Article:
Bestselling and Multi-Award Winning Author.
ABOUT THE AUTHOR
Known for her action-packed, passionate romances, USA Today Bestselling Author Amy Jarecki has received reader and critical praise throughout her writing career. She won the prestigious RT Reviewers' Choice award for The Highland Duke and a RONE award from InD’tale Magazine for Best Time Travel for her novel Rise of a Legend. In addition to being a USA Today Bestselling Author, Amy has earned the designation as an Amazon All Star Author. She holds an MBA from Heriot-Watt University in Edinburgh, Scotland and now resides in Wisconsin with her husband where she writes immersive historical and contemporary romance novels.
Amy loves interacting with her fans! Find her on social media:
Twitter: https://twitter.com/amyjarecki or @amyjarecki
Amazon Page: https://www.amazon.com/Amy-Jarecki/e/B0061VIGDK
Amy visits Scotland every couple of years
Below are some of her favorite pictures she has taken…
TANTALLON CASTLE, NORTH BERWICK, SCOTLAND
Tantallon Castle is a semi-ruined mid-14th-century fortress, located 5 kilometres (3.1 mi) east of North Berwick, in East Lothian, Scotland. It sits atop a promontory opposite the Bass Rock, looking out onto the Firth of Forth. The last medieval curtain wall castle to be constructed in Scotland, Tantallon comprises a single wall blocking off the headland, with the other three sides naturally protected by sea cliffs.
Tantallon was built in the mid 14th century by William Douglas, 1st Earl of Douglas. It was passed to his illegitimate son, George Douglas, later created Earl of Angus, and despite several sieges, it remained the property of his descendants for much of its history. It was besieged by King James IV in 1491, and again by his successor James V in 1528, when extensive damage was done. Tantallon saw action in the First Bishops' War in 1639, and again during Oliver Cromwell's invasion of Scotland in 1651, when it was once more severely damaged. It was sold by the Marquis of Douglas in 1699 to Hew Dalrymple, Lord North Berwick and the ruin is today in the care of Historic Scotland.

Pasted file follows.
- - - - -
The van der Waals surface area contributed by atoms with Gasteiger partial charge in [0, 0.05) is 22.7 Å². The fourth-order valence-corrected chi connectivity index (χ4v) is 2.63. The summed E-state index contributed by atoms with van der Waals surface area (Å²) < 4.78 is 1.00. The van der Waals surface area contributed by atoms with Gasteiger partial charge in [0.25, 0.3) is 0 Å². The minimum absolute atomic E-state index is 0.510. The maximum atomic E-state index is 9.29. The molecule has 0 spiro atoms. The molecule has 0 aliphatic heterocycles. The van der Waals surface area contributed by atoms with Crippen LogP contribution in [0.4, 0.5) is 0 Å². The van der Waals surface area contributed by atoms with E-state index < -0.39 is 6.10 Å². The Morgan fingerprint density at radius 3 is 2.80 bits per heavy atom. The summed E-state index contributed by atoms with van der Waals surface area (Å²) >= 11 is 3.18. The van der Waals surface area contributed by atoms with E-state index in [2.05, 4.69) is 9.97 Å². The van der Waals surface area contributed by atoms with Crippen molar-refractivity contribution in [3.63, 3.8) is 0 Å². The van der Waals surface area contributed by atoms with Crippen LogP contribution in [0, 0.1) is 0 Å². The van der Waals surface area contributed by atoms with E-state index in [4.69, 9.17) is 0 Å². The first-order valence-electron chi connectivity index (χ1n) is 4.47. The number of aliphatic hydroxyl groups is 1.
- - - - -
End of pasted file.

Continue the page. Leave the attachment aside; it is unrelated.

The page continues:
KILCHURN CASTLE, DAIMALLY, SCOTLAND
Kilchurn Castle is a ruined structure on a rocky peninsula at the northeastern end of Loch Awe, in Argyll and Bute, Scotland. It was first constructed in the mid-15th century as the base of the Campbells of Glenorchy, who extended both the castle and their territory in the area over the next 150 years. After the Campbells became Earls of Breadalbane and moved to Taymouth Castle, Kilchurn fell out of use and was in ruins by 1770. It is now in the care of Historic Environment Scotland and is open to the public in summer.
DUNOTTAR CASTLE, STONEHAVEN, SCOTLAND
Dunnottar Castle (Scottish Gaelic: Dùn Fhoithear, "fort on the shelving slope") is a ruined medieval fortress located upon a rocky headland on the north-east coast of Scotland, about 3 kilometres (1.9 mi) south of Stonehaven. The surviving buildings are largely of the 15th and 16th centuries, but the site is believed to have been fortified in the Early Middle Ages. Dunnottar has played a prominent role in the history of Scotland through to the 18th-century Jacobite risings because of its strategic location and defensive strength. Dunnottar is best known as the place where the Honours of Scotland, the Scottish crown jewels, were hidden from Oliver Cromwell's invading army in the 17th century. The property of the Keiths from the 14th century, and the seat of the Earl Marischal, Dunnottar declined after the last Earl forfeited his titles by taking part in the Jacobite rebellion of 1715. The castle was restored in the 20th century and is now open to the public.>/p>